To call something a treatment is to imply an ailment, and this often opens up an interesting line of questioning for an audience. Why do I need this? What am I getting from this? Why did I enjoy this? I think we may be as interested in the production of ailments as in the production of treatments. And this mirrors the commercial end of the wellness industry as well. For instance, look to the mass of critical writing about advertising. We know that advertising is more than just the communication of products and services — rather, it is the manufacture of desire for these products and services. Advertising creates the need, the problem, it creates the ailment itself. Some of the most famous examples have to do with personal hygiene standards. I remember reading that there was no widely held cultural stigma against dandruff until companies began aggressively marketing various balms and shampoos meant to cure it. Weirdly enough, I believe deodorant actually has a similar history. I think leaving participants with some lingering questions (Do I need this? What’s wrong with me?) both reflects mechanisms inherent in the wellness industry and may also offer a valuable moment of reflection. Maybe there is something wrong with you.
All that being said, I think there are quite a few ailments that emerge more or less visibly in our treatments, and many of them circulate around contemporary digital experience. For instance, “Walk Together” provides a kind of distanced intimacy and virtual physicality that reflects upon experiences like online romance, the isolation of fitness activities, and the abstraction of exercise from real world experience (like physical labor or transportation). “The Cloud” is another project, a nutritional group treatment, that also addresses the potential and/or anxiety of transforming physical reality into virtual simulation.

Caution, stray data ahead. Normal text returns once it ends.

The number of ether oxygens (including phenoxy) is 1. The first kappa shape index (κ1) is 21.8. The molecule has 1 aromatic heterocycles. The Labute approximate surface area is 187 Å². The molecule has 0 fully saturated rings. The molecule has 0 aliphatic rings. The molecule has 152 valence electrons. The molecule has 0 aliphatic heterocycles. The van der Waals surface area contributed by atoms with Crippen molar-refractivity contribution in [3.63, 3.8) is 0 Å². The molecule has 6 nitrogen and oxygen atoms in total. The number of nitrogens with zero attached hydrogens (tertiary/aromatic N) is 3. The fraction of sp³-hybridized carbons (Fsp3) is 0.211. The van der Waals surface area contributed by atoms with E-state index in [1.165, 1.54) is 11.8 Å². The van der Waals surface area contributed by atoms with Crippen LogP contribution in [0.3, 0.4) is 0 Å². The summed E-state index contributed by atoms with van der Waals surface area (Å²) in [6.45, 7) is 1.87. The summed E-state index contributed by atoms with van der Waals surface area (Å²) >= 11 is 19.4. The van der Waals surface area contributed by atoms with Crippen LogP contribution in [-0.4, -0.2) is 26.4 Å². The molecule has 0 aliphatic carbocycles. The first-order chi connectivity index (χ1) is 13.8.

Whether our treatments actually provide a “cure” or simply a means of pointing to the “problem” is very much debatable. Some treatments like Agnes Bolt’s “Object of Particular Significance” work directly with the efficacy of placebo; in this piece, participants are asked to place meaning and intention into an enigmatic, faux-marble wrapped object, and observe how the object takes on these needs and desires (or doesn’t, this is completely up to them).
Do you feel there’s something about the present moment that creates the necessity for artwork like this?
I think so. But we’ll have to dip into a thesis paper, here. . . . Using terms like New Sincerity or Post-Post Modernism, cultural theorists have observed a new type of sincerity emerging in response to the hegemony of irony and cynicism today. This is not a return to modernism or loss of self-reflexivity, but a merger of sincerity and play into one seamless package. In his “Manifesto for the New Sincerity,” Jesse Thorn states we should “think of [the New Sincerity] as irony and sincerity combined like Voltron, to form a new movement of astonishing power.” I love that quote.
I think that experiential artwork like the Institute for New Feeling allows for an interesting conflation of sincerity and play because it sets up two distinct ways of consuming a piece. The first is a conceptual framework or idea, and the second is a direct — and often physical — experience in time. In many cases, the conceptual framework gives participants a tone of criticality; often this absurd proposal functions to spark their interest and entice them to participate. However, I think the Institute’s most successful moments are those in which the experience of a project is able to transcend its own conceptual framework, and take on new (deeper?) meaning for an individual.
Let’s use “group” (2013) as an example. The marketing and language of this performance presents references to corporate team-building seminars and group therapy that are undeniably playful and critical. We are poking fun at the reign of keynote speakers and yoga instructors. However, through the actual experience of group — for instance, the moment in which participants reach out in complete darkness to emote and empathize with a stranger — most people also describe an intensity and engagement that is absolutely sincere. How can these conflicting sentiments exist in one piece? I think this contradiction, this back and forth, is an integral part of contemporary experience.
What’s new about the feeling that you’re creating?